Jephtha Lodge raised over $4400 during these two events, making “Sunrise for Masons” the top-25 fundraiser out of over 100 teams at this years Sunrise Walks events on Long Island. The goal will be higher for 2021, a challenge one of the fastest growing masonic lodges in New York is up for.

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Huntington’s Masonic Lodge Volunteers at Old Burying Ground

Walking through a field of stone carved skulls and faces, transports visitors to a rare and unique collection of early Huntington folk art. The cracks widen during the passage of time, slowly eroding the hand carved markings created by forgotten artisans in remembrance for our local ancestors. Many passerby’s in the Old Town Hall Historic District may not know that resting beneath the stone tablets are the remains of early Huntington residents from a wide variety of backgrounds.

On a recent hot and humid Saturday morning, fourteen members, friends, and family of Jephtha Masonic Lodge No. 494 volunteered to help trim shrubs, pull overgrown weeds, rake leaves, and remove debris from Old Burying Ground Cemetery. In coordination with Huntington Town Historian Robert Hughes, the work crew assisted in a day of cleanup at the historic cemetery just short walking distance from the Jephtha Lodge building on New York Avenue. Huntington Town Supervisor Chad Lupinacci took a short walk from the nearby Town Hall and spoke to the group about the importance of preserving our local historic sites and sharing his appreciation on all the hard work accomplished.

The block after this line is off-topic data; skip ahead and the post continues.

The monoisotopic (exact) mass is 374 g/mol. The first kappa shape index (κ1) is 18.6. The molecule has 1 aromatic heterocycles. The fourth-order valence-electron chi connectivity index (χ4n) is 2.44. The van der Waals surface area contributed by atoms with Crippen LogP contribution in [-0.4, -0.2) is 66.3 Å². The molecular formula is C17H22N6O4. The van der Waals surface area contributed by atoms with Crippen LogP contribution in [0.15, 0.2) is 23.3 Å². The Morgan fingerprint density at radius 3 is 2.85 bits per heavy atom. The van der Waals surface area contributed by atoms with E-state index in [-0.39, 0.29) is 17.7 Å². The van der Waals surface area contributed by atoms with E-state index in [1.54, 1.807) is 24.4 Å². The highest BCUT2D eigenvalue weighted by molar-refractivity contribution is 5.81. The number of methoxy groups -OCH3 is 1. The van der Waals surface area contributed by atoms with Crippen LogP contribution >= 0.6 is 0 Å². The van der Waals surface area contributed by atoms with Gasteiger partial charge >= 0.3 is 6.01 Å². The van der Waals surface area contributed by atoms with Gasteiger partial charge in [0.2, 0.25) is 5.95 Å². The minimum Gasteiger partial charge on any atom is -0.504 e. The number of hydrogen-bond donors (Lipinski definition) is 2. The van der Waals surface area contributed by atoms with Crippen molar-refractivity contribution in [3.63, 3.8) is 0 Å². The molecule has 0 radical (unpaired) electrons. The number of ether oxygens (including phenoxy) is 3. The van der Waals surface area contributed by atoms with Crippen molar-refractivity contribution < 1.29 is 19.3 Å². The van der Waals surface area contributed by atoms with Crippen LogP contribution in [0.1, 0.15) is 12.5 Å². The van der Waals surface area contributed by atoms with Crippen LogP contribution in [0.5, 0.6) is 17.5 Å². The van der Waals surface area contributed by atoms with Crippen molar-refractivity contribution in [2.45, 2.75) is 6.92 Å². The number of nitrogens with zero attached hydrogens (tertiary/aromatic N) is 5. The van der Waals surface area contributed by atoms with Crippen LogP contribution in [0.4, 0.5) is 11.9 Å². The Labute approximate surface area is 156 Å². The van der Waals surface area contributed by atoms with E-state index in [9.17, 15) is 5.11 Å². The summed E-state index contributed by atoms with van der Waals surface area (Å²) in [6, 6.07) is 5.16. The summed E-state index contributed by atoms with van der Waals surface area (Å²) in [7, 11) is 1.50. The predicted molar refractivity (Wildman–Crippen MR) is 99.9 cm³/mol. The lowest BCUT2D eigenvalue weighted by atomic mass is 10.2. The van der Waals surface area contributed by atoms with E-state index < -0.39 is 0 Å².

The Jephtha volunteers with Huntington Town Supervisor and Historian
Fourteen members, family and friends of Jephtha Lodge takes a break during the cleanup

Part of the lodge’s benevolence committee to help make our community a better place, this event is one of several projects the local Masons were involved in during the recent pandemic shutdown. Although the lodge is comprised of mostly Huntington residents, members from other lodges from as far as Port Jefferson volunteered in this important preservation project of our local historic sites. Armed with work gloves, pruning shears, weed trimmers, a cooler of cold bottled water and a bit of determination, the team went right to work after a brief historical lecture by the Town Historian.

Also known as the Old Burial Hill Cemetery, the site has been listed on the National Register of Historic Places since 1981. The earliest surviving marker is over 300 years old, but many of the wooden markers and basic fieldstones were lost over the years and never replaced. Located on a hill that once had a clear view of Huntington Harbor, the site was originally chosen because of the difficulty to farm on the hilly terrain.